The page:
Feb 28

Make money selling vinyl records

No turntable? Not a fan of the artist? Your mum would faint if she saw them in the house? Grab the opportunity to make a little cash by selling vinyl records.


How much are your vinyl records worth?

Record collection

Vinyl records are making a comeback and this is the perfect time for you to cash in! Go rummaging in the attic, investigate those dusty shelves and see what treasures you can find hidden away.


First up to consider is the condition of your old vinyls.

Most record collectors use the simple Goldmine Standard:

Mint (M)

This record is pretty much perfect in every way, in an unblemished, sealed sleeve and has never been played. Many collectors will only grade up to NM in order to keep Mint condition as the unrealised ideal.

Near Mint (NM)

The sound quality is perfect although it has been played a few times. The vinyl is glossy, unmarked and the sleeve looks pretty good.

Very Good Plus (VG+)

The sleeve and vinyl are lightly marked and it suffers from occasional faint audio blips, but otherwise there isn’t really anything wrong with it.

Very Good (VG)

There are a couple of minor problems like background pops and clicks or small visible scratches that indicate it’s had a few birthdays, but it is still enjoyable to listen to and look at.

Good (G)

To be brutally honest, Good means Barely Acceptable. It looks scruffy, may be missing its sleeve and the sound issues will be very noticeable.

Poor (P) or Fair (F)

The only records to be sold in this condition are the rare or vintage, where the privilege of owning them matters more than the quality of the piece. The record is badly warped, scratched or cracked, creating a listening experience that borders on painful.


When preparing to grade, first give them a clean to get rid of all the gunk. This bungs up the record, making the music jump, skip and click. A proper vinyl record cleaner would be your best bet, but these can get a little pricey. Have a look at these 8 easy and affordable ways to clean your records here.

Once your record is clean, have a look at it under a strong bright light (ideally direct sunlight) with a magnifying glass, and then play a song or two on your record player, or the entire thing if you can. Remember to be wary of grading as high as NM unless it really deserves it.


Now that you have an idea of what grade your record is, work out exactly what it is that you have on the table in front of you.

There should be a label or a serial number somewhere on the record or its sleeve, and if you check this against a catalogue or online, you can work out good-to-know details like which edition you have in front of you.

Different editions of the same album can have huge variations in selling price, so it is very important to know which one you have.


If you are new to the whole selling vinyl records shebang, then a handy tip is to check how much other people sold them for.

If you can find what more experienced sellers got for records identical to yours in terms of edition and quality, then this will give you a good idea of where to set your asking price. Try searching the historic selling data of sites like:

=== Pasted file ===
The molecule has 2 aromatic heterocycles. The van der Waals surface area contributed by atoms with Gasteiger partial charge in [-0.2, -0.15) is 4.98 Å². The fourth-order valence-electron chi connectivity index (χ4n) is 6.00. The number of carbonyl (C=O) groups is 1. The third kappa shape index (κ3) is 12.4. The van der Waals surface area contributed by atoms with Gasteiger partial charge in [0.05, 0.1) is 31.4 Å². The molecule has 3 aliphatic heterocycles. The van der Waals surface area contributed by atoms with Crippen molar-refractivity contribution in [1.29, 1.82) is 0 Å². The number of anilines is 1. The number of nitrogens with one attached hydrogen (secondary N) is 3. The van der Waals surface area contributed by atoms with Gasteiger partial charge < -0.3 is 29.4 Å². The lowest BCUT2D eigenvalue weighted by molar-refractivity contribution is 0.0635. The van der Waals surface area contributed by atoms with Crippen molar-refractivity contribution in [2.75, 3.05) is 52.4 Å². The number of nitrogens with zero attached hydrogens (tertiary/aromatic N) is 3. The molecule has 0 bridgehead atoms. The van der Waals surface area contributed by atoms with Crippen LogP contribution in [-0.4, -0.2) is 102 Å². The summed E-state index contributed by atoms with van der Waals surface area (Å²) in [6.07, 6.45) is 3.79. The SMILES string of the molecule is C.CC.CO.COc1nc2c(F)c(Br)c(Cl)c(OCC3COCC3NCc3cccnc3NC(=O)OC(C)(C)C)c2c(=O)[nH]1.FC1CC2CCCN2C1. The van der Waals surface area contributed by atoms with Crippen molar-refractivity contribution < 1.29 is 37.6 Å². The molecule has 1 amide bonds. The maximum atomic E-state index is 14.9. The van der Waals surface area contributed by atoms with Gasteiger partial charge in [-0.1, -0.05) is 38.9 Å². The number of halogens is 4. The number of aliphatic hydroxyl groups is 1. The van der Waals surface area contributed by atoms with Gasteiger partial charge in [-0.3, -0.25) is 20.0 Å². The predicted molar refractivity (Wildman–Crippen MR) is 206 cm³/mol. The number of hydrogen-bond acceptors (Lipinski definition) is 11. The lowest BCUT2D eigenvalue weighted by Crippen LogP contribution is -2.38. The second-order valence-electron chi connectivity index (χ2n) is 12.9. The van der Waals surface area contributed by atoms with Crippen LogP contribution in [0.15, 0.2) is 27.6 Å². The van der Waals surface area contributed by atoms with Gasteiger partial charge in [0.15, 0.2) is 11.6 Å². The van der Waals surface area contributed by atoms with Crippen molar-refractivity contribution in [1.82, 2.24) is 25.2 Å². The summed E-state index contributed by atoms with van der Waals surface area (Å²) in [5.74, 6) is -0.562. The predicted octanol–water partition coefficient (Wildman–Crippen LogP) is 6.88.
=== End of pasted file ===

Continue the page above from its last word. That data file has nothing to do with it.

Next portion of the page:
• Discogs
  • CollectorsFrenzy
  • Popsike


top Five most valuable vinyl records

Vinyl records

Most of your records will probably not be particularly rare or exciting… but where’s the fun in thinking like that?

Just in case they happen to turn up in your attic, here are the five most valuable vinyl records.

Number five

Artist: Queen

Record: Bohemian Rhapsody/I’m In Love With My Car

Details: 7” single, 1978; it doubled as the invitation to a party, so came with extras like pens, a menu and an additional outer sleeve.

Value: £5000.

number four

Artist: The Beatles

Record: White Album

Details: Double LP, 1968

Value: £7000

number three

Artist: The Sex Pistols

Record: God Save The Queen/No Feelings

Details: Single, 1977; those with the original brown envelope and press release are worth £8000

Value: £7500

number two

Artist: The Quarrymen

Record: That’ll Be The Day/In Spite Of All The Danger

Details: A 1981 private reproduction of the 1958 original

Value: £10,000.

number one

Artist: The Quarrymen

Record: That’ll Be The Day/In Spite Of All The Danger

Details: the only known copy of the pre-Beatles disc recorded at a local electrical shop by McCartney, Lennon and Harrison with drummer Colin Hanton and pianist John Duff Lowe.

Value: £100,000.


Where can you sell them?

If just getting rid of records that take up too much space is your priority, you could sell them at non-specialist second hand stores or at a car boot sale. This is also good if your records aren’t particularly rare or valuable. You might be able to get a decent lump sum for a collection, but otherwise you’ll probably end up selling them for a couple quid.

If you have anything worth making a fuss over, or just want to make sure you squeeze the last penny out of any prospective buyers, try visiting:


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Just to make you aware,a lot of people know about Amazon’s no quibble customer service policy.
I sold a record once on there for £47 the buyer started a claim, starting they thought they were ordering a cd.
Amazon instantly decided in their favour and I lost not only the money but the record as well, which was quite rare.
I would really avoid Amazon for selling.

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